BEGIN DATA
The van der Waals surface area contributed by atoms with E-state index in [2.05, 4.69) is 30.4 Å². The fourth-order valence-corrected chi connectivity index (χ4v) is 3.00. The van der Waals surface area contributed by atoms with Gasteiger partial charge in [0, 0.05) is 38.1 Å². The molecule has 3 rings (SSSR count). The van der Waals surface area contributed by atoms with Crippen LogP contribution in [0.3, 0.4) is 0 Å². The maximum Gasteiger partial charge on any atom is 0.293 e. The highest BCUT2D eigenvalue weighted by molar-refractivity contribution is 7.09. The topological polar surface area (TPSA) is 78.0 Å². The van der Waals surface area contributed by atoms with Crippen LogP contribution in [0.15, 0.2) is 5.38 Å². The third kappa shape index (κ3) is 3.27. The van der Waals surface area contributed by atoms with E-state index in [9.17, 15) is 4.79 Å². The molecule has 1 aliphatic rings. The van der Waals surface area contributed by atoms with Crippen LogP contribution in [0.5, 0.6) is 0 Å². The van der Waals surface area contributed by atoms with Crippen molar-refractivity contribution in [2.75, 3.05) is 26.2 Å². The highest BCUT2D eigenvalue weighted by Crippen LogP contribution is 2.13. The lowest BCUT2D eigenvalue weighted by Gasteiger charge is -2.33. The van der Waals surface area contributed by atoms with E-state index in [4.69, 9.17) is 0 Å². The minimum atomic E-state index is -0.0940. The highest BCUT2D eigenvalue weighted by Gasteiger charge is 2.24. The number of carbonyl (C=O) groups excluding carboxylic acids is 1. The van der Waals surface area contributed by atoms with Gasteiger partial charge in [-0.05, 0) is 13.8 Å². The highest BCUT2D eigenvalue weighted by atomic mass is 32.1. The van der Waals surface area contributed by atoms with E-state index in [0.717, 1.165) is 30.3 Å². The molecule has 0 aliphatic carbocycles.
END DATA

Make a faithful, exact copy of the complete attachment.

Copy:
The van der Waals surface area contributed by atoms with E-state index in [2.05, 4.69) is 30.4 Å². The fourth-order valence-corrected chi connectivity index (χ4v) is 3.00. The van der Waals surface area contributed by atoms with Gasteiger partial charge in [0, 0.05) is 38.1 Å². The molecule has 3 rings (SSSR count). The van der Waals surface area contributed by atoms with Crippen LogP contribution in [0.3, 0.4) is 0 Å². The maximum Gasteiger partial charge on any atom is 0.293 e. The highest BCUT2D eigenvalue weighted by molar-refractivity contribution is 7.09. The topological polar surface area (TPSA) is 78.0 Å². The van der Waals surface area contributed by atoms with Crippen LogP contribution in [0.15, 0.2) is 5.38 Å². The third kappa shape index (κ3) is 3.27. The van der Waals surface area contributed by atoms with E-state index in [9.17, 15) is 4.79 Å². The molecule has 1 aliphatic rings. The van der Waals surface area contributed by atoms with Crippen LogP contribution in [0.5, 0.6) is 0 Å². The van der Waals surface area contributed by atoms with Crippen molar-refractivity contribution in [2.75, 3.05) is 26.2 Å². The highest BCUT2D eigenvalue weighted by Crippen LogP contribution is 2.13. The lowest BCUT2D eigenvalue weighted by Gasteiger charge is -2.33. The van der Waals surface area contributed by atoms with E-state index in [4.69, 9.17) is 0 Å². The minimum atomic E-state index is -0.0940. The highest BCUT2D eigenvalue weighted by Gasteiger charge is 2.24. The number of carbonyl (C=O) groups excluding carboxylic acids is 1. The van der Waals surface area contributed by atoms with Gasteiger partial charge in [-0.05, 0) is 13.8 Å². The highest BCUT2D eigenvalue weighted by atomic mass is 32.1. The van der Waals surface area contributed by atoms with E-state index in [0.717, 1.165) is 30.3 Å². The molecule has 0 aliphatic carbocycles.